disoussion. to point a special com- j
.mittee of 11 members to consider |
all bi:ls concerning reduction of the j
acreage plan-red in cotton in 191". The j
resolution to this effect was intro- \
duced by Mr. Belser antl Mr. Epps J
of Sumter and was adopted after two !
other measures of similar effect had
The members of ti.'e select committee
were chosen by the committee on
agriculture, the committee' on ways
and means and the committee on judiciary
from their bodies and by
Speaker Smith '.iroim the members of
the house at large.
The special committee to consider
cotton acreage reduction bills follows:
From the committee on agriculture,
Belser, Sumter; Pegues, Marlboro;
Atkinson, Chester. From the
committee on ways and means.
Blackwell, Laurens; Bethea, Dillon.
From the committee of judiciary,
'Mower, Newberry; Wyche, Spartanburg.
From tine house at large,
Welch, Richland; E<pps, Sumter; Lee,
Darlington; Riley, Saluda.
>o Cut in Pay.
The house blithely killed the McQueen
resolution limiting the compensation
of member for the special session
to mileage and per diem for 10
Richard I. Manning, o':' Sumter,
nominee for the Democratic party for
governor of South Carolina, \v';o was
a visitor on tflie floor of the house yesterday,
\va-s introduced to the members
from the desk by Speaker Smith. Mr.
Manning was appiauaea wnen t.ie appeared
on tie rostrum. He tlnarked
the house for its reception of him
and told it that he realized the graveness
of the problems it was seeking
After being i-n session for two
hours tbe house adjourned to meet
at 10 o'clock this morning.
The chaplain of tne house, the Rev.
J. P. Knox, prayed earnestly yesterday
morning for tine recovery oi' R. M.
Yf i v cati rnomhor r?f V?trviio/* fvr\m
I UiiV. 1.VUO.C il Vili
Barnwell, whc is desperately ill at his
home at Black?ville.
The house refused to consider two
resolutions by Mr. Brice of Chester
limiting action at this sesion to matters
relating to the economic condition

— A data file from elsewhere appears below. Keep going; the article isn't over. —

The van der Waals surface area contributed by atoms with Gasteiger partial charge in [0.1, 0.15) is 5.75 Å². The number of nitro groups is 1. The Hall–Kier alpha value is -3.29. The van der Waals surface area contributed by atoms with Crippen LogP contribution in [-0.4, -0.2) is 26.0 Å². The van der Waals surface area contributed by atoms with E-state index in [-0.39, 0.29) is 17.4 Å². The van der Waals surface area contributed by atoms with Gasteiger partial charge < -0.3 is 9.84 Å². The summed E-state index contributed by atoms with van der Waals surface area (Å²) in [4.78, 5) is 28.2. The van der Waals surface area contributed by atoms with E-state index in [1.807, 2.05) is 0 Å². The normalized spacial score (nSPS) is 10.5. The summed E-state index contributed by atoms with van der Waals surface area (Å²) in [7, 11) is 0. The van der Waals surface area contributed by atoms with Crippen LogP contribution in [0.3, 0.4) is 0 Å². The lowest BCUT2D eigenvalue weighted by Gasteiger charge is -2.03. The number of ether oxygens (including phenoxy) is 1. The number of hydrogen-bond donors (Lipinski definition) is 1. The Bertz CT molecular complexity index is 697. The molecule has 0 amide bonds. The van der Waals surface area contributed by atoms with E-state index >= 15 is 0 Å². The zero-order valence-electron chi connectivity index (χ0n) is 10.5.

of the State and fixing October 8
as t':.e final date on which members
could introduce bi!'~
The house took up the resolutions
introduced Tuesday appointing a select
comimittee to consider bills intended
to meet the conditions o;:" the
present emergency. After an hour
of debate the house killed the Sturkie
and Welch resolutions to this effect.
The Epps-Belser resolution providing
for a special committee to consider
cotton acreage reduction bills
was passed by a vote of 51 to 42. It
''Whereas this special session of
the general assembly was called with
the primary object of affording some
means of relief from the demoralized
condition of the cotton market, owing
to the European war; and
"Whereas it is universally recognized
that a great reduction oI: the
cotton acreage to be planted :.n the
year 1915 is necessary to any solution
of the difficulties arising therefrom:
"Now, therefore, be it resolved,
That a special committee to consider
all proposed bills and measures looking
to cotton acreage reduction be
appointed by the speaker, said committees
to consist oV three members
from the agricultural, two from the
judiciary committee, two from the J
ways and means committee a::; foi:: j
from the house at large.
"That said committee when organized
shall hold daily sittings for three
days, if so many be necessary, during
whif.h rime all menvbers of the les:is
lature offering measures concerning
said acreage reduction may appear
before said committee under such
rules as it may prescribe.
"After considering a'l uroposed
measures li.:e said committee shall
draft a bill which it deems best suited
to accomplish the desired end, and
report said bill to the house at the
earliest possi'ble date, that said bill
so reported by said committee b^
made a special order for October 12
at o'clock p. m. unless said
committee shall recommend an earlier
date for its consideration."
Speaker Smith asked the committees
on agriculture, judicial"/ and ways
and means to designate w ich o ' their j
mpmhprs thev wanted annointed on !
t.he select committee to consider cctton
acreage reduction bills.
The McQueen resolution limiting '
compensation of members of the
house for tue special session to mileage
and per diem for ten days was
taken up. Mr. McQueen urged its
passage on the grounds that State
finances were low. Mr. Fortner of
><rjnrt!anhnro- ?airi that ill em hers w'no
had money could afford to serve the
people for nothing, but that members